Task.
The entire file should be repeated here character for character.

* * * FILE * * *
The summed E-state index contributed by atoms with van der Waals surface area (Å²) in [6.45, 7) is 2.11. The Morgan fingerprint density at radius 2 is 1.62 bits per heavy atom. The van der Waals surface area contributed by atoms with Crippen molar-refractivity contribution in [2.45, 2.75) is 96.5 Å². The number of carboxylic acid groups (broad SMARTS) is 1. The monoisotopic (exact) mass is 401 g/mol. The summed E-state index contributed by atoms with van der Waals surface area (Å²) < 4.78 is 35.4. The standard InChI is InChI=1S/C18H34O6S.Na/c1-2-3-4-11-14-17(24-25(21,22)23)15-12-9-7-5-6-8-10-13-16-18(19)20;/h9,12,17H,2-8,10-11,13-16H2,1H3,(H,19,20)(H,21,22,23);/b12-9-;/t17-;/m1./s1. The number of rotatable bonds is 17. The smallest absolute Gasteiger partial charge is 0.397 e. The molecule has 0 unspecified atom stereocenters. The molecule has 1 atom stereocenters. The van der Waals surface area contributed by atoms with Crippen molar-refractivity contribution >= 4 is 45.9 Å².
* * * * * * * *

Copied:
The summed E-state index contributed by atoms with van der Waals surface area (Å²) in [6.45, 7) is 2.11. The Morgan fingerprint density at radius 2 is 1.62 bits per heavy atom. The van der Waals surface area contributed by atoms with Crippen molar-refractivity contribution in [2.45, 2.75) is 96.5 Å². The number of carboxylic acid groups (broad SMARTS) is 1. The monoisotopic (exact) mass is 401 g/mol. The summed E-state index contributed by atoms with van der Waals surface area (Å²) < 4.78 is 35.4. The standard InChI is InChI=1S/C18H34O6S.Na/c1-2-3-4-11-14-17(24-25(21,22)23)15-12-9-7-5-6-8-10-13-16-18(19)20;/h9,12,17H,2-8,10-11,13-16H2,1H3,(H,19,20)(H,21,22,23);/b12-9-;/t17-;/m1./s1. The number of rotatable bonds is 17. The smallest absolute Gasteiger partial charge is 0.397 e. The molecule has 0 unspecified atom stereocenters. The molecule has 1 atom stereocenters. The van der Waals surface area contributed by atoms with Crippen molar-refractivity contribution >= 4 is 45.9 Å².